|Publication number||US8150255 B2|
|Application number||US 12/823,762|
|Publication date||Apr 3, 2012|
|Filing date||Jun 25, 2010|
|Priority date||Jun 25, 2010|
|Also published as||US8401378, US20110317991, US20120188426|
|Publication number||12823762, 823762, US 8150255 B2, US 8150255B2, US-B2-8150255, US8150255 B2, US8150255B2|
|Original Assignee||Apple Inc.|
|Export Citation||BiBTeX, EndNote, RefMan|
|Patent Citations (19), Non-Patent Citations (1), Referenced by (6), Classifications (7), Legal Events (2)|
|External Links: USPTO, USPTO Assignment, Espacenet|
An embodiment of the invention relates generally to consumer electronic devices having a microelectronic image sensor array and associated imaging optics (referred to here as a digital camera or electronic camera), and more particularly to techniques for controlling an LED-based camera flash in an electronic rolling shutter (ERS) camera. Other embodiments are also described.
In photography, a camera flash is used to improve image picture quality in low light situations, by illuminating the scene with a burst or pulse of visible light while a picture of the scene is taken. For many portable multifunction devices or “mobile devices”, such as smart phones and cellular camera phones, a desirable choice for an integrated flash light source is the light emitting diode (LED) lamp. An LED flash has a small form factor (thereby able to fit more easily in a relatively small mobile device), and can provide continuous illumination at relatively low power (for capturing video). In a typical setting, an LED flash is pulsed on, or remains turned on, for the entire duration of an image-framing period (also referred to as a single exposure or shutter cycle for taking a picture).
In the case of an electronic rolling shutter (ERS) camera, the image framing period is skewed or stretched in time, as depicted in
As depicted in
An embodiment of the invention is an electronic camera with electronic rolling shutter (ERS), having an exposure controller that can automatically set an integration time interval and a flash pulse-on time interval for a given exposure in accordance with at least two different scenarios, namely one for a “dark” scene and one for a “bright” scene. Note that the references to dark and bright are only relative to each other and are not otherwise limiting. In both of those scenarios, the camera has determined (either automatically or via manual user input) that flash illumination is to be applied when taking a picture of a particular scene. The exposure controller then automatically sets the integration time interval and the associated flash pulse width in accordance with the following algorithm: the integration time interval is shorter when the indication is bright than when the indication is dark, and the flash pulse width is longer when the indication is bright than when the indication is dark. This algorithm balances the need for obtaining good resolution of the foreground in the scene and minimizing the flash mechanism's power consumption, while taking advantage of a flash mechanism that may be based on an LED lamp, rather than a gas discharge lamp.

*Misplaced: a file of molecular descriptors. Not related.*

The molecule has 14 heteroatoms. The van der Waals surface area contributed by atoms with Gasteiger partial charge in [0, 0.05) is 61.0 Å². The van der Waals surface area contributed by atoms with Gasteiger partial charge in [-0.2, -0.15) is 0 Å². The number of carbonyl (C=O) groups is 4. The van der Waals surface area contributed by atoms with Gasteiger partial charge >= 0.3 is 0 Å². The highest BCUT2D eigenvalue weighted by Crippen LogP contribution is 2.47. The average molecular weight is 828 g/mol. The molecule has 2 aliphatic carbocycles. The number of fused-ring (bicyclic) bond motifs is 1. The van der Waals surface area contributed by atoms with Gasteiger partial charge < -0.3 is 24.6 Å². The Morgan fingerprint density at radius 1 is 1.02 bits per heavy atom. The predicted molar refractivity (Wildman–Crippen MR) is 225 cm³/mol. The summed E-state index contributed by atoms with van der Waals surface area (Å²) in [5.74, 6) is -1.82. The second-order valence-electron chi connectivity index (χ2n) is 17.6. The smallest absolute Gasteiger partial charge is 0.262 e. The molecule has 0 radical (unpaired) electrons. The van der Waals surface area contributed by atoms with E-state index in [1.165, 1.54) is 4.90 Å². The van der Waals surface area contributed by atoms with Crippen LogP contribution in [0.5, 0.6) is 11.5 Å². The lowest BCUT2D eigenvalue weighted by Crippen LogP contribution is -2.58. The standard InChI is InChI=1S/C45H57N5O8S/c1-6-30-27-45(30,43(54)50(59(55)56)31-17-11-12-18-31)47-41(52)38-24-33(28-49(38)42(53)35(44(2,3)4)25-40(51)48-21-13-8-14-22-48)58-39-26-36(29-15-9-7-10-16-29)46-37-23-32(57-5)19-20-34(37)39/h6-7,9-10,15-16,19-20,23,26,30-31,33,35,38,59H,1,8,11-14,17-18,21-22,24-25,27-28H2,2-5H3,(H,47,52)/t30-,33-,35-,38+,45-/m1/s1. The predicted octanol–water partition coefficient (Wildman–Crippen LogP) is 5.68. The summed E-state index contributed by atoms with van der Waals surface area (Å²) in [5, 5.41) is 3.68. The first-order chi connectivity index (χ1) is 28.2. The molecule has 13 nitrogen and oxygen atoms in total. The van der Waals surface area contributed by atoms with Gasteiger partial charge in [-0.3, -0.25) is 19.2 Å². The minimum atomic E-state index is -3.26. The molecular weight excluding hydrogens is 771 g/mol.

The ERS has a row overlap time interval, which depends on the set integration time interval. In one embodiment of the invention, the set flash pulse width is longer than this row overlap interval when the indication is bright, and shorter than the row overlap interval when the indication is dark.
In ERS also has an exposure complete time interval (also referred to as the image framing period) that also depends on the set integration time interval. In another embodiment of the invention, the set flash pulse width is as long as this exposure complete time interval when the indication is bright, and shorter than the exposure complete time interval when the indication is dark. In a further aspect of this embodiment, the set flash pulse width also is longer than the row overlap interval when the indication is dark.
The above summary does not include an exhaustive list of all aspects of the present invention. It is contemplated that the invention includes all systems and methods that can be practiced from all suitable combinations of the various aspects summarized above, as well as those disclosed in the Detailed Description below and particularly pointed out in the claims filed with the application. Such combinations have particular advantages not specifically recited in the above summary.